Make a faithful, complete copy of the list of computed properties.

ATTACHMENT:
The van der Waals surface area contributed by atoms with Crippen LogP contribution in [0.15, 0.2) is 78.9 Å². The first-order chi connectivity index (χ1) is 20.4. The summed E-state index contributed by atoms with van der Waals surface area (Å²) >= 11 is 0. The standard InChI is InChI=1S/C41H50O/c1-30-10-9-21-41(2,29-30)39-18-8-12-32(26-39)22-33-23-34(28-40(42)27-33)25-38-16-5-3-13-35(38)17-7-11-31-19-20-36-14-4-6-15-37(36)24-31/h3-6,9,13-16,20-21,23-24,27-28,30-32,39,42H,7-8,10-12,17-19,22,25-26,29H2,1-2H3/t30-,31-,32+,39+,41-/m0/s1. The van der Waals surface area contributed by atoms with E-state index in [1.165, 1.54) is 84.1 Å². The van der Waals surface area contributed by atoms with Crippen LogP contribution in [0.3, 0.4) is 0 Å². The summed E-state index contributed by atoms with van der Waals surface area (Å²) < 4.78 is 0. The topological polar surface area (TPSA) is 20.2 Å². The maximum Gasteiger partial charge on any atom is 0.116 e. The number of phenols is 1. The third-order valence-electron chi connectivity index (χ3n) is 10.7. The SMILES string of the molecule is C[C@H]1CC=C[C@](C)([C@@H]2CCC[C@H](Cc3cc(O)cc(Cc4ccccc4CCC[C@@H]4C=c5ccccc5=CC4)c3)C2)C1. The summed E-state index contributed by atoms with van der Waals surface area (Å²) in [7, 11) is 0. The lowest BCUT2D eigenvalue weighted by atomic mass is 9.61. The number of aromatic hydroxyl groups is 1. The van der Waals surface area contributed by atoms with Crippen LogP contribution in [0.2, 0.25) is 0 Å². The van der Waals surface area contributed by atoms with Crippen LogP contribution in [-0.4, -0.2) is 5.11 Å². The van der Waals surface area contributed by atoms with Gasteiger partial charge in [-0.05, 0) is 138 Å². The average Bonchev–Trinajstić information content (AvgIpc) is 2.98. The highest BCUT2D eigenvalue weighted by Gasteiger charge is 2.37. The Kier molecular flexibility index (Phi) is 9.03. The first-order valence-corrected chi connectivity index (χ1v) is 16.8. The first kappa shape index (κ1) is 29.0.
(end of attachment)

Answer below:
The van der Waals surface area contributed by atoms with Crippen LogP contribution in [0.15, 0.2) is 78.9 Å². The first-order chi connectivity index (χ1) is 20.4. The summed E-state index contributed by atoms with van der Waals surface area (Å²) >= 11 is 0. The standard InChI is InChI=1S/C41H50O/c1-30-10-9-21-41(2,29-30)39-18-8-12-32(26-39)22-33-23-34(28-40(42)27-33)25-38-16-5-3-13-35(38)17-7-11-31-19-20-36-14-4-6-15-37(36)24-31/h3-6,9,13-16,20-21,23-24,27-28,30-32,39,42H,7-8,10-12,17-19,22,25-26,29H2,1-2H3/t30-,31-,32+,39+,41-/m0/s1. The van der Waals surface area contributed by atoms with E-state index in [1.165, 1.54) is 84.1 Å². The van der Waals surface area contributed by atoms with Crippen LogP contribution in [0.3, 0.4) is 0 Å². The summed E-state index contributed by atoms with van der Waals surface area (Å²) < 4.78 is 0. The topological polar surface area (TPSA) is 20.2 Å². The maximum Gasteiger partial charge on any atom is 0.116 e. The number of phenols is 1. The third-order valence-electron chi connectivity index (χ3n) is 10.7. The SMILES string of the molecule is C[C@H]1CC=C[C@](C)([C@@H]2CCC[C@H](Cc3cc(O)cc(Cc4ccccc4CCC[C@@H]4C=c5ccccc5=CC4)c3)C2)C1. The summed E-state index contributed by atoms with van der Waals surface area (Å²) in [7, 11) is 0. The lowest BCUT2D eigenvalue weighted by atomic mass is 9.61. The number of aromatic hydroxyl groups is 1. The van der Waals surface area contributed by atoms with Crippen LogP contribution in [0.2, 0.25) is 0 Å². The van der Waals surface area contributed by atoms with Crippen LogP contribution in [-0.4, -0.2) is 5.11 Å². The van der Waals surface area contributed by atoms with Gasteiger partial charge in [-0.05, 0) is 138 Å². The average Bonchev–Trinajstić information content (AvgIpc) is 2.98. The highest BCUT2D eigenvalue weighted by Gasteiger charge is 2.37. The Kier molecular flexibility index (Phi) is 9.03. The first-order valence-corrected chi connectivity index (χ1v) is 16.8. The first kappa shape index (κ1) is 29.0.